Customer Reviews for

The Broken Teaglass

Average Rating 4
( 18 )
Rating Distribution

5 Star

(8)

4 Star

(4)

3 Star

(2)

2 Star

(2)

1 Star

(2)

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Sort by: Showing 1 – 19 of 18 Customer Reviews
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  • Posted October 28, 2009

    Surprising and quirky make this debut novel a standout

    The Broken Teaglass by Emily Arsenault is a quirky, fascinating mystery. Billy Webb has just started his new position at Samuelson Dictionary Company as a lexicographer when he stumbles across a mysterious citation for a word that references a book called The Broken Teaglass. When he and co-worker Mona discover that no such book exists, they embark on a quest to track down any other references to the nonexistent book to discover who wrote this mysterious story about a long forgotten crime. Arsenault perfectly renders the frustrations of interoffice politics and the tedium of doing the same thing day after day. Mona and Billy bounce in and out of a possible romance, each harboring their own secrets. This thoroughly engrossing novel will keep readers guessing and loving every moment.

    2 out of 3 people found this review helpful.

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  • Posted December 3, 2010

    more from this reviewer

    Creative use of dictionary creation

    I enjoyed the twists and turns throughout the book because of the mystery involved. The characters also added an interesting aspect to the story in how the main character's personality and life circumstances related to the glass girl in the mystery. All the characters had a particular and distinct flavor to them and as a whole were enjoyable to understand and think about long after the last page of the book was read.

    1 out of 1 people found this review helpful.

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  • Posted April 9, 2010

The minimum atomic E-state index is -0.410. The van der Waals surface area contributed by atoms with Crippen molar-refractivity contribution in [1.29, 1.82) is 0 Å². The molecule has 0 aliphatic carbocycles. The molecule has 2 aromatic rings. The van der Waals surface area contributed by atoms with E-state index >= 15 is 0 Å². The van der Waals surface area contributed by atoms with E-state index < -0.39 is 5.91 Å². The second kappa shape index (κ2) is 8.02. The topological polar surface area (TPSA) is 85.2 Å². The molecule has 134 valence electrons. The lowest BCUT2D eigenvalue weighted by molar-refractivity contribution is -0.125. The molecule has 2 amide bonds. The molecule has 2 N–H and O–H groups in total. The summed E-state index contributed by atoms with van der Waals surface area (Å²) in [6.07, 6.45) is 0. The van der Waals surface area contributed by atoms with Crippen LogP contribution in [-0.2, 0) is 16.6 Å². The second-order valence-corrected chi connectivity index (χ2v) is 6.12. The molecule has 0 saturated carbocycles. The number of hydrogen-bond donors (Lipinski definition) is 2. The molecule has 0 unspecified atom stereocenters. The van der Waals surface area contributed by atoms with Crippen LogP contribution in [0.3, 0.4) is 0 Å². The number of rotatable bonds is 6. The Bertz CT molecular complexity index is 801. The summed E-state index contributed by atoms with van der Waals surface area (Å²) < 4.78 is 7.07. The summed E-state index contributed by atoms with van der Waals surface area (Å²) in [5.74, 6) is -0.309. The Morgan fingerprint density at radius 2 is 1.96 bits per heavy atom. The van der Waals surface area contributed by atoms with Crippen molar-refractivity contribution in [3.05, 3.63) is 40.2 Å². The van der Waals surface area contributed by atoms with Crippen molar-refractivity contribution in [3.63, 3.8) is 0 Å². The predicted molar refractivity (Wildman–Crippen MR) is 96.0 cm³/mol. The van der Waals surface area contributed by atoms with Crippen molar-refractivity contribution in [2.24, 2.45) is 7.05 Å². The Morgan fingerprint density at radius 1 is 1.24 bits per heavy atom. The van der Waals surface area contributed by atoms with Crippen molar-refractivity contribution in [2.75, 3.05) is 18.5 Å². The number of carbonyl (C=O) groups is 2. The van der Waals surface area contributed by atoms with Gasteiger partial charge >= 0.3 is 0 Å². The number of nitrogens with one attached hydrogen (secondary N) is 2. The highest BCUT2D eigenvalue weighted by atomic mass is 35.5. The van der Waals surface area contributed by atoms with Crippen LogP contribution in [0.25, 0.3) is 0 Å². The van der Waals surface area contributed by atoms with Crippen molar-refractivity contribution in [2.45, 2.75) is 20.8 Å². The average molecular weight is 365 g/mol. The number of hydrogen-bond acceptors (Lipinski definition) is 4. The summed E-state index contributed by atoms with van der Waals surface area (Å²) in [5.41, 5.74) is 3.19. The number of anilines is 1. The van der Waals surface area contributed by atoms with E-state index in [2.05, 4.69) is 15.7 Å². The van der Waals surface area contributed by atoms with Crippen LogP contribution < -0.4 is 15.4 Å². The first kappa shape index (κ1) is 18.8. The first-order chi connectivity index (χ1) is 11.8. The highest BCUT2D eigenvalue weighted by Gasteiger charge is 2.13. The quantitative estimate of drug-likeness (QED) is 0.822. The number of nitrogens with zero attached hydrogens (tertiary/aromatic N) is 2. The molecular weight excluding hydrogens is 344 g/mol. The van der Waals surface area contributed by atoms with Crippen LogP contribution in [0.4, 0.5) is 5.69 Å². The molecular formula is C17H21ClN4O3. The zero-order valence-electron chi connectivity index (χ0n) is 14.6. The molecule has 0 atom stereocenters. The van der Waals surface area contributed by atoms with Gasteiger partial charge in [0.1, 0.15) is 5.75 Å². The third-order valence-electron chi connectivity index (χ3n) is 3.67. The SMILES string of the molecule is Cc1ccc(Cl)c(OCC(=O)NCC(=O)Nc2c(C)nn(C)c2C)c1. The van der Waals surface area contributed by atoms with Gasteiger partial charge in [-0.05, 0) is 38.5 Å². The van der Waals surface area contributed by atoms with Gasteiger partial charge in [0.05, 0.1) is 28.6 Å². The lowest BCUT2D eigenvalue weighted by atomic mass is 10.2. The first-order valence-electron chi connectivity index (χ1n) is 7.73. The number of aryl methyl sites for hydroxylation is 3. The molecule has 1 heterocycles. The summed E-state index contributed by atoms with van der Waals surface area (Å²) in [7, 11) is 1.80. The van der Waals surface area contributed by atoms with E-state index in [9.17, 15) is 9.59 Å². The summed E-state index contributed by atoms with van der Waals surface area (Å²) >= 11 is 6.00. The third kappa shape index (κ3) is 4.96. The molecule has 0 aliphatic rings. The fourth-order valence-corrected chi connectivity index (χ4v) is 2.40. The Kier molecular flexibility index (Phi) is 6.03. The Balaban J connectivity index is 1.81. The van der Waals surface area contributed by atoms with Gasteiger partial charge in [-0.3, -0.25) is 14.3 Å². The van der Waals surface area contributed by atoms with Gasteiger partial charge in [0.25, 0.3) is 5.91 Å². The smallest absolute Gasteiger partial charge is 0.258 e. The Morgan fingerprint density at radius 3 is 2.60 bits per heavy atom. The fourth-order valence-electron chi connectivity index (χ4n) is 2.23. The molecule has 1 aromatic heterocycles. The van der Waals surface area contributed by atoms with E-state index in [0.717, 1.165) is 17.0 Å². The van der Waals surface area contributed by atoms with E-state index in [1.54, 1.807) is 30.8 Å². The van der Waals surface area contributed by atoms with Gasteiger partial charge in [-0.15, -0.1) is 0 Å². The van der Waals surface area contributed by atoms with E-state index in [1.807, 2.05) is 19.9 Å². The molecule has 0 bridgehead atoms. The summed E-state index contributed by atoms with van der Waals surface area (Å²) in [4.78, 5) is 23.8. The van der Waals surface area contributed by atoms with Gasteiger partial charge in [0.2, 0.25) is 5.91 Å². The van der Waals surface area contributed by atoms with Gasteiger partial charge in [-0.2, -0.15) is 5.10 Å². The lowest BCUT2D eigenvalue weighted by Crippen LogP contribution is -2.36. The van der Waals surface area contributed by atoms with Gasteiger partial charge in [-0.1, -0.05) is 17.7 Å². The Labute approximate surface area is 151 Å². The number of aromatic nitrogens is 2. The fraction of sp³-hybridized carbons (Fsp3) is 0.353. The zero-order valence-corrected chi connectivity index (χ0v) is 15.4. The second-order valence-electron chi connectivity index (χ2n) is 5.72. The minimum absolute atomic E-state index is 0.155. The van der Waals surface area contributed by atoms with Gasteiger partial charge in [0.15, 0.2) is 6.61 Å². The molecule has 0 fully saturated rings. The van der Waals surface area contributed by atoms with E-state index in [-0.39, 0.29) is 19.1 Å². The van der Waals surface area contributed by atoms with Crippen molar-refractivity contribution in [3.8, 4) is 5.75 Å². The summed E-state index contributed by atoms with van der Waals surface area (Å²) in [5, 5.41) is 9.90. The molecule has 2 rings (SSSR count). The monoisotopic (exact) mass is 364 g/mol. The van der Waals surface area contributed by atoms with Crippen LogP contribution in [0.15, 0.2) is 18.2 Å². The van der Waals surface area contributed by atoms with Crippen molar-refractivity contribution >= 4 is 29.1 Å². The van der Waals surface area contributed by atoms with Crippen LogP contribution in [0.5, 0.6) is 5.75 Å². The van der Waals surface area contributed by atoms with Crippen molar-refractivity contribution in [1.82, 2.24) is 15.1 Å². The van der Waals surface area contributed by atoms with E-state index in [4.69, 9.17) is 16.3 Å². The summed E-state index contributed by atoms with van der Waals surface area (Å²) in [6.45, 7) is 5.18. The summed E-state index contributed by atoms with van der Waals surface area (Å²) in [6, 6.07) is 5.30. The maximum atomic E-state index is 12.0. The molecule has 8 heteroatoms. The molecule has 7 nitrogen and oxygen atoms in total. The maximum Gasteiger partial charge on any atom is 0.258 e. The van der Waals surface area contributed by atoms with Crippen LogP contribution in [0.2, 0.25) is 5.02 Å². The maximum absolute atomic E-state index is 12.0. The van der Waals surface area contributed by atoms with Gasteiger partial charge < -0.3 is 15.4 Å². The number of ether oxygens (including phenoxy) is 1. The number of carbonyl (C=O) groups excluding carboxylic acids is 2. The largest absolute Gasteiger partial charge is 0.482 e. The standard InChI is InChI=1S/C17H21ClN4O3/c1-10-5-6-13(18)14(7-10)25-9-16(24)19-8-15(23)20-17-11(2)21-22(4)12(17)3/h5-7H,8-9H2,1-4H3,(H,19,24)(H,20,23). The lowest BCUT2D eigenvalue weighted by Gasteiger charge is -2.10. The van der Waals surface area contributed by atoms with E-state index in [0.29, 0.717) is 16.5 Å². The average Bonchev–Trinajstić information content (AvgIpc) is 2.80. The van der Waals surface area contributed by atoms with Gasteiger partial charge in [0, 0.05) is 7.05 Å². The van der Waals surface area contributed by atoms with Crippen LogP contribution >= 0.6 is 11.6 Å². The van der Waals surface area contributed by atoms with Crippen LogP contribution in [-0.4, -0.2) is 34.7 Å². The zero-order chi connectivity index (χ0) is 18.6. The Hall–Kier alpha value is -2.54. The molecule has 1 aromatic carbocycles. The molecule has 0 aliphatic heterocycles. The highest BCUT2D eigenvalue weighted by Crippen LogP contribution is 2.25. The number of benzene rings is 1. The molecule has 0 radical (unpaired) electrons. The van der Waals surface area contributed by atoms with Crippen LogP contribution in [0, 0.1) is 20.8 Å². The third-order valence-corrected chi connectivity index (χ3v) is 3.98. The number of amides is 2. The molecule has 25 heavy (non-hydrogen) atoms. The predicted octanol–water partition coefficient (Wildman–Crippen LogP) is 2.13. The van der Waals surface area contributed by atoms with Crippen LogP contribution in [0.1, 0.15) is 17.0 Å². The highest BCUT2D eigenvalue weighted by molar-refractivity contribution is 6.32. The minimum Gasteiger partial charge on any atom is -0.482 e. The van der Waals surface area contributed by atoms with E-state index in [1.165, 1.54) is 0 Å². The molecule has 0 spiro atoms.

I Also Recommend:

    Suspenseful, clever and thought-provoking

    I'm not a huge fan of traditional mysteries. I usually have an hour or two to read, then a life to live; or I've been running all day and have an hour to unwind. Many mysteries require me to keep track of multiple details and hidden facts, and I just can't seem to do it. This book pieced together a story across many pages but gave the puzzle pieces overtly. Perhaps I should devote more time to the study of a mystery story, and I know some people take pride in being able to pull out tiny bits of information and find a solution to the mystery- I am not one of them! This story was cohesive and compelling, with a carefully constructed narrative and I could pick up the threads of the story without re-reading lots of earlier pages.

    I also enjoy reading books about jobs like dictionary editing. One uses a dictionary but never stops to think about how it came to be, and how it is updated, and who is involved. Very interesting.

    Finally, it was refreshing to read an intelligent book that didn't follow traditional themes like "naive young person falls in love". There were hints of romantic feelings here and there but it wasn't a main focus. The characters were deeper and more developed than in many of the books I've read recently.

    This was one of the best books I've read in a long time!

    1 out of 1 people found this review helpful.

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  • Posted March 10, 2010

    more from this reviewer

    worth the effort

    Billy Webb is a twenty-four year old who gets his first post-college adult job working as a lexicographer for the Samuelson Company, an old, well-respected dictionary company in Claxton, Massachusetts. While looking through the citation files (used to show how words are used in context in publications), he finds an odd citation that he shows to a co-worker, Mona. The citation refers to a book, The Broken Teaglass, but Mona can not find verification that this was an actual book. As they search for more 'cits', they discover parts of what seem to be a true story written by someone who must have once worked at Samuelson. They begin a careful search of all the cits to put together this story and find a real-life mystery.